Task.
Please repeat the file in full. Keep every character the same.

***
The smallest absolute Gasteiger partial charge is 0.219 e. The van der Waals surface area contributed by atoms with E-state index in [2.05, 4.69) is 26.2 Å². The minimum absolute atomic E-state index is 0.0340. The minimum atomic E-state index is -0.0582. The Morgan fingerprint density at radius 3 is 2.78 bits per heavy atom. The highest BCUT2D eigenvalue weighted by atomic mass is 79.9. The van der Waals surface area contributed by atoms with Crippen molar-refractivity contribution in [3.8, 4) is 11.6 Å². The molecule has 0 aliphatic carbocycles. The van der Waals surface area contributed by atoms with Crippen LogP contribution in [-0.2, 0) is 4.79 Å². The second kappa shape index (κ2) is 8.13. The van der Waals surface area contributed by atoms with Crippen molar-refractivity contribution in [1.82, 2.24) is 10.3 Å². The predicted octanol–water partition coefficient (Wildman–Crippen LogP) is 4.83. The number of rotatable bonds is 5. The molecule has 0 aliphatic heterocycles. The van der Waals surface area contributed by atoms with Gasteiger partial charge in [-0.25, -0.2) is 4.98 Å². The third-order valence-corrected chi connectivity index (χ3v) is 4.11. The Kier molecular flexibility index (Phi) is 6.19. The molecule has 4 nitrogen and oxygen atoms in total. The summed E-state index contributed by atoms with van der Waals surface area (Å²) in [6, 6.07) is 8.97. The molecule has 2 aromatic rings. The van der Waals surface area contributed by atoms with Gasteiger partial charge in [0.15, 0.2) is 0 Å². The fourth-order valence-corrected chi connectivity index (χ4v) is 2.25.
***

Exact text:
The smallest absolute Gasteiger partial charge is 0.219 e. The van der Waals surface area contributed by atoms with E-state index in [2.05, 4.69) is 26.2 Å². The minimum absolute atomic E-state index is 0.0340. The minimum atomic E-state index is -0.0582. The Morgan fingerprint density at radius 3 is 2.78 bits per heavy atom. The highest BCUT2D eigenvalue weighted by atomic mass is 79.9. The van der Waals surface area contributed by atoms with Crippen molar-refractivity contribution in [3.8, 4) is 11.6 Å². The molecule has 0 aliphatic carbocycles. The van der Waals surface area contributed by atoms with Crippen LogP contribution in [-0.2, 0) is 4.79 Å². The second kappa shape index (κ2) is 8.13. The van der Waals surface area contributed by atoms with Crippen molar-refractivity contribution in [1.82, 2.24) is 10.3 Å². The predicted octanol–water partition coefficient (Wildman–Crippen LogP) is 4.83. The number of rotatable bonds is 5. The molecule has 0 aliphatic heterocycles. The van der Waals surface area contributed by atoms with Gasteiger partial charge in [-0.25, -0.2) is 4.98 Å². The third-order valence-corrected chi connectivity index (χ3v) is 4.11. The Kier molecular flexibility index (Phi) is 6.19. The molecule has 4 nitrogen and oxygen atoms in total. The summed E-state index contributed by atoms with van der Waals surface area (Å²) in [6, 6.07) is 8.97. The molecule has 2 aromatic rings. The van der Waals surface area contributed by atoms with Gasteiger partial charge in [0.15, 0.2) is 0 Å². The fourth-order valence-corrected chi connectivity index (χ4v) is 2.25.